A UNISON survey of Edinburgh Council’s Health and Social Care workers has concluded that they feel ‘Overworked, over-pressured, unsupported and disbelieved’.
The survey of UNISON members who are social workers, home care staff, occupational therapists and support staff was carried out in earlier in 2017 and reveals that 85% of respondents would be prepared to take some form of industrial action due to excessive workloads.
The report says: “Many members stated they take on more work than they can safely manage because of their sense of obligation to the service users and to their colleagues.”
A third of respondents said they were not receiving the supervision required by Scottish Social Services Council codes of conduct.
The survey also discovered that staff were calling in sick with ‘flu or colds when they were in fact afraid to reveal they were suffering from stress or other mental health conditions. Over half of respondents (52%) said they had experience work-related illness.
Kirsten Hey, UNISON Health and Social Care steward, said: “The survey It gives a flavour of a workforce at times reeling under the pressures but committed to the services they provide and the people who depend on them.
“We know that these problems cannot be solved overnight and the core issue is Westminster and Holyrood funding. We welcome the fact that that interim director Michelle Miller and Councillor Rickie Henderson have spoken out about the critical funding issues, but they also need to take account of the problems in the here and now and do something about it.”
Tom Connolly, Edinburgh UNISON branch secretary, said: “The mismatch between resources and growing need for health and social care services is well documented.
It is also widely known that this has been exacerbated by councils in Scotland being starved of funds. The City of Edinburgh Council has had to cut £240 million over the last five years along with predictions of another £140 million in the next five years.
“With around 1,000 jobs gone in the council, what is less well documented is the effect on the staff who are left behind trying to deliver essential services. This report reveals the human cost of those cuts.”
Some of the comments from respondents were particularly telling. For example:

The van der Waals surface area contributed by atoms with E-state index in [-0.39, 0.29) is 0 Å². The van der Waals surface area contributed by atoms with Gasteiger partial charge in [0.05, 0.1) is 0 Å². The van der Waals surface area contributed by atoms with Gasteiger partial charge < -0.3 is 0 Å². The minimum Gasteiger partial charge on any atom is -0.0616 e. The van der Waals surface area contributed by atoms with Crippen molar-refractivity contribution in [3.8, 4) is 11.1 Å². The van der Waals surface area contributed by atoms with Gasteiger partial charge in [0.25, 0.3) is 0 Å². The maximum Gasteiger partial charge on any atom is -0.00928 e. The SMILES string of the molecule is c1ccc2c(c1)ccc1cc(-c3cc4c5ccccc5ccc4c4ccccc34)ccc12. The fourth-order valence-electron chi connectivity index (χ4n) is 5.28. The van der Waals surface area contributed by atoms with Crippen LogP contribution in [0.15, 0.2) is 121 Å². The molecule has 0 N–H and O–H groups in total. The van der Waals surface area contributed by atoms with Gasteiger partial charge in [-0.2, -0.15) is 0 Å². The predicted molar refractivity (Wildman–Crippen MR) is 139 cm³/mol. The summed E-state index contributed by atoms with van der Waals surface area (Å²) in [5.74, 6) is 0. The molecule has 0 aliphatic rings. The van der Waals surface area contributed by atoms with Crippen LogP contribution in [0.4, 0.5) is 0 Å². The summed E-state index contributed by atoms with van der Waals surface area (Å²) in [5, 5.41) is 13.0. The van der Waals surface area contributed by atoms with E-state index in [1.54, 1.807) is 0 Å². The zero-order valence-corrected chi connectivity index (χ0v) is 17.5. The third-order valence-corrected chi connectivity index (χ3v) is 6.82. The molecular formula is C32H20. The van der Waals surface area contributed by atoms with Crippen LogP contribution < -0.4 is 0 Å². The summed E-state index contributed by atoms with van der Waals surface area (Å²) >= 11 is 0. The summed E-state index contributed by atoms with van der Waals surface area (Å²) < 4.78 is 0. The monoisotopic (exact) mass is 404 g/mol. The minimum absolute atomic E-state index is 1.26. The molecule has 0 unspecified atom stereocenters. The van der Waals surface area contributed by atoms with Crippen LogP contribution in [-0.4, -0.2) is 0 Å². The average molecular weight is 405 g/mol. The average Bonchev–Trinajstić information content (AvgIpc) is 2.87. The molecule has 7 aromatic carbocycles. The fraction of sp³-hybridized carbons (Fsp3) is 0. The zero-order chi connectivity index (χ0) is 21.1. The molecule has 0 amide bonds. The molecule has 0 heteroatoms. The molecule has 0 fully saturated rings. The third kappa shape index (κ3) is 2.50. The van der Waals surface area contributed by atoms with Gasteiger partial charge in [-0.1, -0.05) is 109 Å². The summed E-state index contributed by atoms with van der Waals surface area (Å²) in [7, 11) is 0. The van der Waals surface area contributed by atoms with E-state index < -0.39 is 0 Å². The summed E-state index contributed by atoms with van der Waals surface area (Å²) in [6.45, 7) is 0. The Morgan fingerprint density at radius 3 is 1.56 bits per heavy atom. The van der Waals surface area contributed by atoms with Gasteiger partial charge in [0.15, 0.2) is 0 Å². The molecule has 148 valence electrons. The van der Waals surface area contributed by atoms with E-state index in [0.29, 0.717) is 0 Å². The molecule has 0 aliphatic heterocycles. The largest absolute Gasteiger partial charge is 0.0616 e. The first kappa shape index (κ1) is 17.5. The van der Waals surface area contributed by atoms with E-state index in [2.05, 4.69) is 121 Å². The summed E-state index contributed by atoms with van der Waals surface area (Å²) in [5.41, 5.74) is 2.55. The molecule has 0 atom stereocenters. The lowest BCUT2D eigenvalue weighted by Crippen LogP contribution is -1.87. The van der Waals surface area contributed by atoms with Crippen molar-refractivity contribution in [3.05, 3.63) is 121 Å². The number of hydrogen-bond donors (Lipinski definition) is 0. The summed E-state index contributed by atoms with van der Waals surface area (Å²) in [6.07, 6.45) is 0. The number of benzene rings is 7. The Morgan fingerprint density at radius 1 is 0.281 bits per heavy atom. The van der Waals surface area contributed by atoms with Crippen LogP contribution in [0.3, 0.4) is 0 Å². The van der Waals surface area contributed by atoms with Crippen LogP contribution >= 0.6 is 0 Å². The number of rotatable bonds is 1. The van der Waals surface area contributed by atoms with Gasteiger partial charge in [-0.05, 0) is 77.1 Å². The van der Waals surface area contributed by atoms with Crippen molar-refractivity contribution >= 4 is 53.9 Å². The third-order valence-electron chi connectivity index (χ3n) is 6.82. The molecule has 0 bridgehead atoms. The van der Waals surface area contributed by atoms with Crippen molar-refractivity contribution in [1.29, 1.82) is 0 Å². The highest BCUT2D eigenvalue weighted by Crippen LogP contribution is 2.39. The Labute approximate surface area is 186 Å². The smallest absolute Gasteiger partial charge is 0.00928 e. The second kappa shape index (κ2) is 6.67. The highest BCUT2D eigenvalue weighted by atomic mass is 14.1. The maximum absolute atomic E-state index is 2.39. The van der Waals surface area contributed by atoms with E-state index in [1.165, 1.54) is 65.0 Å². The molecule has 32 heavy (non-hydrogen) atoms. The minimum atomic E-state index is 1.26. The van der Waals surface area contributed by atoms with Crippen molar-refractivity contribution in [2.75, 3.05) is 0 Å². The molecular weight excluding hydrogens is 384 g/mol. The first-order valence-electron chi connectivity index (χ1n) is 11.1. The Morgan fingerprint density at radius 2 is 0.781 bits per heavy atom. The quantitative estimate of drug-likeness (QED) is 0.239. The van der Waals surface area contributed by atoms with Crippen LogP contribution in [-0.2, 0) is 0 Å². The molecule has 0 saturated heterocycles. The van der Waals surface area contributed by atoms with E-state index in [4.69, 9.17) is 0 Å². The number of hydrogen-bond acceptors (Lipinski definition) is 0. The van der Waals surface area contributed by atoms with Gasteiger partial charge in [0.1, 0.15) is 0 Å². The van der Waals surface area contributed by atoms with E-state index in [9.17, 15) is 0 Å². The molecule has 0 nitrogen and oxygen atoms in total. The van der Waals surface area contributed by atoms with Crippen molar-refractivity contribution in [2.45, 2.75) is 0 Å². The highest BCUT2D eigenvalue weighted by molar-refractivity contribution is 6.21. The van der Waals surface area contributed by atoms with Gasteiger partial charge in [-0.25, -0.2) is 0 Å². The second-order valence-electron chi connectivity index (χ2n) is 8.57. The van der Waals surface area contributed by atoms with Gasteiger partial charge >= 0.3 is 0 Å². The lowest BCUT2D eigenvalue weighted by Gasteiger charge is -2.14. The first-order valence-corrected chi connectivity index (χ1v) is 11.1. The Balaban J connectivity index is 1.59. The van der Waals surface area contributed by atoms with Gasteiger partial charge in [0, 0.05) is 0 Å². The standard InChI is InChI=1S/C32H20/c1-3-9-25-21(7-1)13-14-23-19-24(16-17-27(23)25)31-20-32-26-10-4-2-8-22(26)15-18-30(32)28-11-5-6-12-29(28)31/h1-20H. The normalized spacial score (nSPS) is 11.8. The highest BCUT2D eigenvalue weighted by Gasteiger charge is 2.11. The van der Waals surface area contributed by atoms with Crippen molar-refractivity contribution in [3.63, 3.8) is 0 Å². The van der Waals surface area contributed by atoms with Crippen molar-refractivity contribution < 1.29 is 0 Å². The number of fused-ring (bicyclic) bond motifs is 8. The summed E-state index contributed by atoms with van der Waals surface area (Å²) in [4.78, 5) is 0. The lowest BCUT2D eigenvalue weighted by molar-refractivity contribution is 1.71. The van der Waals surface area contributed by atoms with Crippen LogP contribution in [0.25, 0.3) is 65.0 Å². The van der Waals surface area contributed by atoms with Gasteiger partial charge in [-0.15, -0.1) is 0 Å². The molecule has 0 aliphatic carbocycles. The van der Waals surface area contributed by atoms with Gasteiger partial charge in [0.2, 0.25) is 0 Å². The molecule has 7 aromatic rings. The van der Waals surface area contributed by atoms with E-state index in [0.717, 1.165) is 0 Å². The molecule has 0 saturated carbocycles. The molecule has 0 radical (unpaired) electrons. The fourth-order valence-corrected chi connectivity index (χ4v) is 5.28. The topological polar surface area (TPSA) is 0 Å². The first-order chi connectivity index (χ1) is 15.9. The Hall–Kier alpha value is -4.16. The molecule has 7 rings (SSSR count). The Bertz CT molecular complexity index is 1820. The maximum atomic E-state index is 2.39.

On the critical loss of experienced staff…
“Transformation has resulted in a mass exodus of experienced staff, with obvious consequences for the staff who have remained.”
“The majority of staff are experienced workers, and almost half are approaching retirement or early retirement. We believe that the partnership should consider how to recruit and retain younger workers as a priority”
On the effects of unmanageable workloads…
“I have discussed my mistakes with my senior and manager who were not bothered by any of it. As I am a good worker they brushed them under the carpet rather than question why I am making these mistakes – too much work.”
And on a culture of pressure due to lack of resources…
“This is not business as usual – many of us have years of experience with the City of Edinburgh Counci and this is not the norm. Something has changed towards a ‘tough luck, you just need to do it or leave’ attitude.”
“This has caused me anxiety at work which is affecting my home life. I am constantly concerned that I am going to miss something important which results in serious harm/death to a client.”
“My caseload is 38 which is highest it has ever been. Due to staff shortages, people leaving and subsequent need to absorb their cases I am overwhelmed with the level of work. I am terrified of missing something which causes anxiety and constant stress. I can say with conviction that something will happen as we are putting people at risk.”